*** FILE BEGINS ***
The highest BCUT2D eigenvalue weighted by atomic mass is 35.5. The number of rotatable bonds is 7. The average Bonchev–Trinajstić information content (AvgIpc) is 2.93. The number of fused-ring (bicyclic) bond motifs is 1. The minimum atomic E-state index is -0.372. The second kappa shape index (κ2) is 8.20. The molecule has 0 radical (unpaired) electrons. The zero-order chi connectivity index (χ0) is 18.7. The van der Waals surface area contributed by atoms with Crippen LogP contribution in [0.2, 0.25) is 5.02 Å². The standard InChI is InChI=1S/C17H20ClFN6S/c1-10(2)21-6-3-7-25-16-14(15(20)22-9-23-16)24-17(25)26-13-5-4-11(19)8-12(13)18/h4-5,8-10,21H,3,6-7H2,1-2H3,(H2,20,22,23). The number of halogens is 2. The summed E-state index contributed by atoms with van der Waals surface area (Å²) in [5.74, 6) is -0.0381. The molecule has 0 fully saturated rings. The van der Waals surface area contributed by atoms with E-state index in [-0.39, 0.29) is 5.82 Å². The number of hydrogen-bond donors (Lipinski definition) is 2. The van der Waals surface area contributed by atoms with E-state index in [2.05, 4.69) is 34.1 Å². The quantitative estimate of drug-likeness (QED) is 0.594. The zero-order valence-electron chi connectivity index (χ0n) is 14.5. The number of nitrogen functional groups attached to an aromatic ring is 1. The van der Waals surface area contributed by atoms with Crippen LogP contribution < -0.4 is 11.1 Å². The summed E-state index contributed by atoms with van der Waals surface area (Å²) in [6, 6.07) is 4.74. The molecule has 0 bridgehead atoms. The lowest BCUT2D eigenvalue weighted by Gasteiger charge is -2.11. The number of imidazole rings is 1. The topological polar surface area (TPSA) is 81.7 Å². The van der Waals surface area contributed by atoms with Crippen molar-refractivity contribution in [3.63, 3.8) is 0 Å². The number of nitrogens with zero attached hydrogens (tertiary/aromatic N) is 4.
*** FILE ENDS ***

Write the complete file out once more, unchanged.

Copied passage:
The highest BCUT2D eigenvalue weighted by atomic mass is 35.5. The number of rotatable bonds is 7. The average Bonchev–Trinajstić information content (AvgIpc) is 2.93. The number of fused-ring (bicyclic) bond motifs is 1. The minimum atomic E-state index is -0.372. The second kappa shape index (κ2) is 8.20. The molecule has 0 radical (unpaired) electrons. The zero-order chi connectivity index (χ0) is 18.7. The van der Waals surface area contributed by atoms with Crippen LogP contribution in [0.2, 0.25) is 5.02 Å². The standard InChI is InChI=1S/C17H20ClFN6S/c1-10(2)21-6-3-7-25-16-14(15(20)22-9-23-16)24-17(25)26-13-5-4-11(19)8-12(13)18/h4-5,8-10,21H,3,6-7H2,1-2H3,(H2,20,22,23). The number of halogens is 2. The summed E-state index contributed by atoms with van der Waals surface area (Å²) in [5.74, 6) is -0.0381. The molecule has 0 fully saturated rings. The van der Waals surface area contributed by atoms with E-state index in [-0.39, 0.29) is 5.82 Å². The number of hydrogen-bond donors (Lipinski definition) is 2. The van der Waals surface area contributed by atoms with E-state index in [2.05, 4.69) is 34.1 Å². The quantitative estimate of drug-likeness (QED) is 0.594. The zero-order valence-electron chi connectivity index (χ0n) is 14.5. The number of nitrogen functional groups attached to an aromatic ring is 1. The van der Waals surface area contributed by atoms with Crippen LogP contribution < -0.4 is 11.1 Å². The summed E-state index contributed by atoms with van der Waals surface area (Å²) in [6, 6.07) is 4.74. The molecule has 0 bridgehead atoms. The lowest BCUT2D eigenvalue weighted by Gasteiger charge is -2.11. The number of imidazole rings is 1. The topological polar surface area (TPSA) is 81.7 Å². The van der Waals surface area contributed by atoms with Crippen molar-refractivity contribution in [3.63, 3.8) is 0 Å². The number of nitrogens with zero attached hydrogens (tertiary/aromatic N) is 4.